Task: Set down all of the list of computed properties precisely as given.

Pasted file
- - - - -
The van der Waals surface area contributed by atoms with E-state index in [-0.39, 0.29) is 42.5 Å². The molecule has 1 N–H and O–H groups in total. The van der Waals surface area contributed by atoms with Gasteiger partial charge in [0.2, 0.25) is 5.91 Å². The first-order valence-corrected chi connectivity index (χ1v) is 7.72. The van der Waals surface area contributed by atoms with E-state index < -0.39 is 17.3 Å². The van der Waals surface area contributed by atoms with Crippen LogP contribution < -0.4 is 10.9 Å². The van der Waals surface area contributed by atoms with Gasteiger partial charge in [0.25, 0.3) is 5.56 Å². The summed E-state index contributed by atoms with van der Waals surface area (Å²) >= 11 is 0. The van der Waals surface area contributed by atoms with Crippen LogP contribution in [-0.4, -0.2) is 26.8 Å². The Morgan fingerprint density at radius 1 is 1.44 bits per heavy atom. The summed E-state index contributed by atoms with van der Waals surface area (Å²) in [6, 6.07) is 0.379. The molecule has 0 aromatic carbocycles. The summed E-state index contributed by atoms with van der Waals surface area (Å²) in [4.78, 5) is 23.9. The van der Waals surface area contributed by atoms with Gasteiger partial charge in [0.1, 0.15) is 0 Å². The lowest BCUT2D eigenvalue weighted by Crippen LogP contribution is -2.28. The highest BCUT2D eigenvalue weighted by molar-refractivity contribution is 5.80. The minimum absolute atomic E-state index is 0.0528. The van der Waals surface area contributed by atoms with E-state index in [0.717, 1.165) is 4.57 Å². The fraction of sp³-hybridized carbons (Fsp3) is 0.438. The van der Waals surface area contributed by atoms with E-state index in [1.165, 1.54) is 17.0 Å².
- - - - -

The van der Waals surface area contributed by atoms with E-state index in [-0.39, 0.29) is 42.5 Å². The molecule has 1 N–H and O–H groups in total. The van der Waals surface area contributed by atoms with Gasteiger partial charge in [0.2, 0.25) is 5.91 Å². The first-order valence-corrected chi connectivity index (χ1v) is 7.72. The van der Waals surface area contributed by atoms with E-state index < -0.39 is 17.3 Å². The van der Waals surface area contributed by atoms with Crippen LogP contribution < -0.4 is 10.9 Å². The van der Waals surface area contributed by atoms with Gasteiger partial charge in [0.25, 0.3) is 5.56 Å². The summed E-state index contributed by atoms with van der Waals surface area (Å²) >= 11 is 0. The van der Waals surface area contributed by atoms with Crippen LogP contribution in [-0.4, -0.2) is 26.8 Å². The Morgan fingerprint density at radius 1 is 1.44 bits per heavy atom. The summed E-state index contributed by atoms with van der Waals surface area (Å²) in [6, 6.07) is 0.379. The molecule has 0 aromatic carbocycles. The summed E-state index contributed by atoms with van der Waals surface area (Å²) in [4.78, 5) is 23.9. The van der Waals surface area contributed by atoms with Gasteiger partial charge in [0.1, 0.15) is 0 Å². The lowest BCUT2D eigenvalue weighted by Crippen LogP contribution is -2.28. The highest BCUT2D eigenvalue weighted by molar-refractivity contribution is 5.80. The minimum absolute atomic E-state index is 0.0528. The van der Waals surface area contributed by atoms with E-state index in [0.717, 1.165) is 4.57 Å². The fraction of sp³-hybridized carbons (Fsp3) is 0.438. The van der Waals surface area contributed by atoms with E-state index in [1.165, 1.54) is 17.0 Å².